The National song of India, Vande Mataram is considered as the foundation of encouragement to the people in their struggle for freedom.

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Bankim Chandra Chattopadhyay wrote the lyrics of Vande Mataram. Wikimedia Commons
Bankim Chandra Chattopadhyay wrote the lyrics of Vande Mataram. Wikimedia Commons
  • Vande Mataram was originally written in 1876 and appeared in Anandamath in 1881
  • Well before the Congress’ Varanasi session on September 7, 1905, Vande Mataram was adopted as the `National Song’ and won India’s heart as its war cry of freedom
  • Poet Sarala Devi Chaudurani sang the national song in the Benares Congress Session in 1905

‘Vande Mataram’, is no less than an epic for our country and holds a special place in the heart of every Indian. The first two words of the title itself are sufficient to induce a great feeling of patriotism.

It would be a surprise for many to know that September 7, 2006, was not the centenary of Vande Mataram. On the contrary, Bankim Chandra Chattopadhyay wrote the lyrics of Vande Mataram well before he penned Anandamath, his novel, which described unified Bengal’s sanyasi uprising against tyrannical Muslim rule in the 1770s.

For better clarification, Vande Mataram was originally written in 1876 and appeared in Anandamath in 1881.

The National song was a part of Bankim Chandra Chatterji’s most famous novel Anand Math. Wikimedia Commons
Vande Mataram was a part of Bankim Chandra Chatterji’s most famous novel Anand Math. Wikimedia Commons

Thus, 2006 was not the 100th year of Vande Mataram, but the 129th anniversary of the `National Song”, which was first recited at the Indian National Congress session of 1896.

Also Read: 10 Must Knowing Facts about Indian Flag

Well before the Congress’ Varanasi session on September 7, 1905, Vande Mataram was adopted as the `National Song’ and won India’s heart as its war cry of freedom.

On January 24, 1950, it was brought at par with the National Anthem officially by the Constituent Assembly.

The protest against Vande Mataram because of its ‘idolatrous’ content began in the 1890s. The Congress party surrendered before Islamic opposition at its Kakinada session in 1923 not only on the Vande Mataram issue but also to all symbols and values held national.

The recent HRD ministerial diktat to compulsorily sing the song throughout the country occupied much media space and ignited a debate on India’s national song’s journey over the last 130 years.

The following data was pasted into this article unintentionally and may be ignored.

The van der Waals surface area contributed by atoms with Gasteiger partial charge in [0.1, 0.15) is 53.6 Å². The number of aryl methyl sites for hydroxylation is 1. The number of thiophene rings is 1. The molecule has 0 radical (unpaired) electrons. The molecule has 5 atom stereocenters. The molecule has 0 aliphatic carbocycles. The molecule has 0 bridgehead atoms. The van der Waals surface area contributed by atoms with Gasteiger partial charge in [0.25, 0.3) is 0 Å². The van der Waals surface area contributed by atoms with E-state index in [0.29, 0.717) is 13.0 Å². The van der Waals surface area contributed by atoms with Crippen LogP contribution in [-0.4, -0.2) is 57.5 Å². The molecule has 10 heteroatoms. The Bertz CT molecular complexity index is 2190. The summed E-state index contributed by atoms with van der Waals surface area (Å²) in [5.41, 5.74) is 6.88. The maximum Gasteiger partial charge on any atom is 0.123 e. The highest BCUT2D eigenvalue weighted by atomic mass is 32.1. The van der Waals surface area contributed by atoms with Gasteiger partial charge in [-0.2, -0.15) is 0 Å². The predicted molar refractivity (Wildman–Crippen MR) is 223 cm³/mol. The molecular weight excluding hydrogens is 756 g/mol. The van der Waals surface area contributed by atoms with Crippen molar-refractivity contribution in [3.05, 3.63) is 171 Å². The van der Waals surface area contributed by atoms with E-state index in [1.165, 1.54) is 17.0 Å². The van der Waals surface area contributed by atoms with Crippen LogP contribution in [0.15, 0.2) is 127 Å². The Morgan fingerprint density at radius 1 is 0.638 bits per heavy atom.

Also Read: 15 Amazing Facts About The Revolutionary Bhagat Singh

The song served as a source of immense strength and inspiration for freedom fighters before India gained freedom.

The Sangh Parivar, better known as the Rashtriya Swayam Sewak Sangh (RSS) celebrated the 125th anniversary of the song in 2002. Wikimedia Commons
The Sangh Parivar, better known as the Rashtriya Swayam Sewak Sangh (RSS) celebrated the 125th anniversary of the song in 2002. Wikimedia Commons

Take a look at some of the glorious facts related to our National song, ‘Vande Mataram’.

  1. The National song, ‘Vande Mataram’ was written by the great Bengali poet and writer, Bankim Chandra Chatterjee.
  2. On January 24, 1950, it was adopted as the National Song of India.
  3. The National song of India, Vande Mataram is considered as the foundation of encouragement to the people in their struggle for freedom. The National song of India is versed in the Sanskrit and Bengali languages, in the novel ‘Anandmath’ by Bankim Chandra Chatterji.
  4. The former President of India, Dr. Rajendra Prasad, on January 24, 1950, came up with a declaration in the Constituent Assembly that the song Vande Mataram, which had played a significant part in the historic freedom struggle held in India, should be honoured equally with Jana Gana Mana and must give equal status to it.
  5. The National song was a part of Bankim Chandra Chatterji’s most famous novel Anand Math (1882) which is set in the events of Sannyasi rebellion.
  6. The first translation of Bankim Chandra Chatterji’s novel Anand Math, into English was done by Nares Chandra Sen-Gupta, in 1906.
  7. In the 1896 session of the Indian National Congress, it was the first political event when the National song was sung. On the same occasion, the national song of India was first sung by the Rabindranath Tagore.
  8. Poet Sarala Devi Chaudurani sang the national song in the Benares Congress Session in 1905.
  9. The Iron Man of India, Lala Lajpat Rai, published a journal called Vande Mataram from Lahore.

    Dr. Rajendra Prasad, on January 24, 1950, came up with a declaration that Vande Mataram should be honoured equally with Jana Gana Mana and must give equal status to it. Wikimedia Commons
    Dr. Rajendra Prasad, on January 24, 1950, came up with a declaration that Vande Mataram should be honoured equally with Jana Gana Mana and must give equal status to it. Wikimedia Commons
  10. Vande Mataram was recited in the first political film made by Hiralal Sen in 1905.
  11. The Sangh Parivar, better known as the Rashtriya Swayam Sewak Sangh (RSS) celebrated the 125th anniversary of the song in 2002.
  12. Two stanzas of the original song have been officially declared as the National Song of India in 1950 after the independence of India.
  13. The song was originally written in two languages, Sanskrit and Bengali, in the novel ‘Anandmath’.
  14. It was also sung by the Dakhina Charan Sen in 1901 after five years during another Congress meeting at Calcutta.
  15. India’s first political film Hiralal Senmade, made in 1905 ends with the chant Vande Mataram.